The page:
Dawn of a New Era: Industry 4.0

With the many rapid technological advances we have witnessed in the last decade, the global conversation has turned towards Industry 4.0, setting the ambitious goal of changing the way companies manufacture their products. Industry 4.0 aims to dramatically increase efficiency, while offering a flexible and cost-efficient alternative to the status-quo – truly the dawn of a new era. But what does it mean for China, a historically labour-intensive market with limited access to industrial automation? In this article we address why China is the next big market for Industry 4.0 and what it means for you.


Smart Factories

The term Industry 4.0 was first coined in 2011 at the famous Hannover Fair in Germany by a working group of top industry leaders discussing the future of industrial automation. The idea behind it is that we are now entering the 4th Industrial Revolution, after the age of steam, electric power, and information technology, into the advent of the “smart factory”. At its core is the concept of “The Internet of Things”, i.e. that eventually everything will be connected over the internet in a giant network. Through this, we can create cyber physical systems, allowing machines, devices, materials and more to communicate with each other to create a more efficient production process.


Within the next 20 years, Industry 4.0 will completely revolutionise how we view manufacturing. We will be able to make highly individualised products that can communicate their unique specifications while being produced. Because of this, tomorrow’s manufacturing will be extremely flexible, resource friendly, and cost-efficient. Companies will be able to adapt to rapidly changing market conditions while globally connecting all production sites into one comprehensive network.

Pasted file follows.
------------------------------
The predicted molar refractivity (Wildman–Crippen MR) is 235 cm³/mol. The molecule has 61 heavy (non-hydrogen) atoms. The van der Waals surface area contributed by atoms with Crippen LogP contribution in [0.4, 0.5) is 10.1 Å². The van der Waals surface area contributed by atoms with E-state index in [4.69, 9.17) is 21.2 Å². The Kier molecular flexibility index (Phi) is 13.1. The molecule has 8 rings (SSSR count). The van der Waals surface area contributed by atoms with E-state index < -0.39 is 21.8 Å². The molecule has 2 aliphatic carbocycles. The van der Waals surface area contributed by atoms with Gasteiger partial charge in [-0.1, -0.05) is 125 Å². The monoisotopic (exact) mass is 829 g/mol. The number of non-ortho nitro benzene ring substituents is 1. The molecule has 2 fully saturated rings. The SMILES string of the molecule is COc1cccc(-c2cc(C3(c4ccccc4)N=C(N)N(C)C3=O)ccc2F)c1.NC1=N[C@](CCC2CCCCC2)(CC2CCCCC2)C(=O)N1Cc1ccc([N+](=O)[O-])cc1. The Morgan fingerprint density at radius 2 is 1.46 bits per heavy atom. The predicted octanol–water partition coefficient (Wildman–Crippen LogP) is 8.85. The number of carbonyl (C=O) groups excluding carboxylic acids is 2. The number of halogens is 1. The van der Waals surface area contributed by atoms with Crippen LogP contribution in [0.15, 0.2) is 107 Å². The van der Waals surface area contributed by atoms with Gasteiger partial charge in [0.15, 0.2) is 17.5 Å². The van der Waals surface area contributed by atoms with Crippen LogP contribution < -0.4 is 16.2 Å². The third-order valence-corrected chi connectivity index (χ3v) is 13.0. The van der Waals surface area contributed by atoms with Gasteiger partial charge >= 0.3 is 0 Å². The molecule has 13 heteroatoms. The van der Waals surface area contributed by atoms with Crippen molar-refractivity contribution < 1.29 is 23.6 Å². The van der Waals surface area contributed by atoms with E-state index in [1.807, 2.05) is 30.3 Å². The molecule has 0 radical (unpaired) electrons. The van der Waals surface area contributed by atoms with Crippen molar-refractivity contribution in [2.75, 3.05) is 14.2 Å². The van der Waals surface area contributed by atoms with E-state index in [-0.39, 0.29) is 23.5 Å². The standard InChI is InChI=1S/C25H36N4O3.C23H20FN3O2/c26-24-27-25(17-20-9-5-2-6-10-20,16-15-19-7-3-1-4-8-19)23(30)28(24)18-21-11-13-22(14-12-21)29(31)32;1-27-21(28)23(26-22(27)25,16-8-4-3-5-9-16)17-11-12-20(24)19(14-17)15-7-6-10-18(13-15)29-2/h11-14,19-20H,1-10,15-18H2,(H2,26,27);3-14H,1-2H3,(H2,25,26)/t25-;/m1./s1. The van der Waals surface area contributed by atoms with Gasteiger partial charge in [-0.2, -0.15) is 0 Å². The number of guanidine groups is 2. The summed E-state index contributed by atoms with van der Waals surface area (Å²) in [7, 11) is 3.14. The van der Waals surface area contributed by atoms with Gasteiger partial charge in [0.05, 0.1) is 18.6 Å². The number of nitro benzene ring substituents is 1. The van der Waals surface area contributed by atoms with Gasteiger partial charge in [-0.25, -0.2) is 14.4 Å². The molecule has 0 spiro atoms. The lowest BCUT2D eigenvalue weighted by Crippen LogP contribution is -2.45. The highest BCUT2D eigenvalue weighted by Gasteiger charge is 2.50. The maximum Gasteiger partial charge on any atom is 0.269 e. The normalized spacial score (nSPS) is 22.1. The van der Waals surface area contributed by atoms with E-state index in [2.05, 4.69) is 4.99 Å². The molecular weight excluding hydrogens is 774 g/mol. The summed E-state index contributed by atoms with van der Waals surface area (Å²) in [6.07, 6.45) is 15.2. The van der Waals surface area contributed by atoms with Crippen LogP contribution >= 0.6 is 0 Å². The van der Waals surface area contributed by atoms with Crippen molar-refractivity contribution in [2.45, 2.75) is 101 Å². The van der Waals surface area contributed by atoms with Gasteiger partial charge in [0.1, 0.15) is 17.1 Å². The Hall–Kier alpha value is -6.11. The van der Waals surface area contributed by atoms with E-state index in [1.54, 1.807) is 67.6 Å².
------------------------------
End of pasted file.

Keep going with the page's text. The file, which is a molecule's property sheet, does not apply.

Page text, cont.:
Since the concept of Industry 4.0 was first developed in Germany, it is no surprise that German companies are at the forefront of advancements in this integrated new system. International powerhouse Siemens has already developed new software and steering solutions to customise standard products, such as artificial knee and hip joints within 3 to 4 hours from several days. Trumpf, a leading German machine tool manufacturer, has worked on what they call a “social machine”: each component is “smart” and knows what work has already been carried out on it, while customers can receive pictures of the machine in real-time and provide feedback directly.



What does this mean for China?

Historically, China has been a readily available source of cheap labour. However, in recent years a steady rise in wages and a movement towards skilled workers has led the country to overtake Japan as the world’s biggest market for industrial robots. In fact, one of the major components of the government’s current 5-year plan is to develop the domestic intelligent manufacturing market. Currently, there are only 23 robotic units for every 10,000 workers in China, while the global average lies at 58. This is bound to change, as the government has committed to building 30 industrial parks devoted to robotics in an effort to grow the domestic market to reach RMB 3 trillion by 2020.


While coping with internal pressures of rising labour costs, an aging population and worsening environmental strains, China is also making efforts to not fall behind the “re-industrialising” developed countries by investing in smart technology. In addition, mounting competition from ASEAN countries providing cheap labour has encouraged China to put concrete measures and targets into place to stay ahead of the game. These include implementing “Big Data”, “Industrial Clouds”, and e-commerce to traditional industries and encouraging the development of producer service industries. A main focus will be to develop intelligent equipment with core values of digitalisation, flexibility and integration in key industries.


What it means for you

As China adapts and advances in the Industry 4.0 space, foreign companies will have to prepare for increased competition from domestic players. The Chinese government’s aim is to build up major local champions. Safeguarding your know-how may become more of a challenge, as digitalisation of all processes also makes companies vulnerable to cyber-attacks. Additionally, with this shift, the so-called “War on Talent” will be even more pronounced, as employees with fitting technical know-how will become scarcer and more sought after.